Patients in the second cohort started on methotrexate 20 mg/week and hydroxychloroquine 200 mg twice daily, with an optional intramuscular triamcinolone injection to a maximum dosage of 120 mg as bridging therapy. Clinicians increased methotrexate to 25 mg/week after 1 month, regardless of disease activity. Folic acid was started on the second day after methotrexate. Methotrexate increased to 30 mg/week when there was a DAS28 of 2.6 or greater at 2 months, and an extra optional intramuscular triamcinolone injection could be administered. The attending rheumatologist added a TNF inhibitor (adalimumab, etanercept, or infliximab [Remicade]) at 4 months if DAS28 remained at 3.2 or higher. Patients in whom DAS28 remained between 2.6 and 3.2 at 4 months could receive either sulfasalazine 2,000-3,000 mg/day or an intramuscular triamcinolone injection.

In both cohorts, if at any time point the target of DAS28 less than 2.6 was met, medication was held constant. In case of sustained remission of 6 months or longer, medication was gradually reduced and eventually discontinued. Patients restarted their last effective medication or increased their dose if disease flared – defined as a DAS28 of 2.6 or greater. The attending rheumatologist was free to diverge from the medication schedule at any time based on clinical indication.

Most patients in both cohorts achieved the treatment target using only conventional synthetic DMARDs at 12 months (91% in first cohort and 81% in second), and a small number of the patients in both cohorts were using biologic DMARDs at 12 months (4% in first cohort and 9% in second). Slightly more than half (53%) of patients in the second cohort received an intramuscular injection with triamcinolone, compared with just 3% in the first cohort, and its use was associated with more than a doubling of the odds of achieving first remission within 6 months (odds ratio, 2.14; 95% confidence interval, 1.03-4.4; P = .04). However, it did not affect the odds of remission at 12 months.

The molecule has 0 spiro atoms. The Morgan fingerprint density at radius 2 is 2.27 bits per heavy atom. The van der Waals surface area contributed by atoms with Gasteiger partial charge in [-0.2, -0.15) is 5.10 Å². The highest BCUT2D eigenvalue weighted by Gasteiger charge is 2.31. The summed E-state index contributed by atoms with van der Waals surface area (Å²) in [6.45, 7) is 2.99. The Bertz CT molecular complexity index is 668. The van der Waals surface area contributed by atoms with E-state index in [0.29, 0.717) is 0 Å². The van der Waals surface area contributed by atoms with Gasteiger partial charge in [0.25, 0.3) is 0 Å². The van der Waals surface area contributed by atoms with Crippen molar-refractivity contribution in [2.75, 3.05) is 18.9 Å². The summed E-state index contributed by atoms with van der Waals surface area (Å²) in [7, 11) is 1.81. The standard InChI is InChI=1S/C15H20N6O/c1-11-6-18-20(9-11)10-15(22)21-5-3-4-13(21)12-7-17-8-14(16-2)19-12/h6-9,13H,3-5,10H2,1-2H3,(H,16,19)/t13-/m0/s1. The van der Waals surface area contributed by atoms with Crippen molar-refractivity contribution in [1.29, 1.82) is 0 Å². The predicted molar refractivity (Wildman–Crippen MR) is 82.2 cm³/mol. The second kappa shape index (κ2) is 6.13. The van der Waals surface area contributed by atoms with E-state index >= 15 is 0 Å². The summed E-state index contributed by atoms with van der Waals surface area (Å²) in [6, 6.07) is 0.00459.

“Although we did not conduct a randomized trial, we still think that the design and results of the study allow us to compare the two cohorts. The cohorts consist of very similar populations of all consecutive newly diagnosed patients with RA treated in the same hospitals by the same rheumatologists,” the authors wrote. “Because in our study we used real-life observational data, the results are generalizable to daily clinical practice.”

The authors declared that they have no competing interests.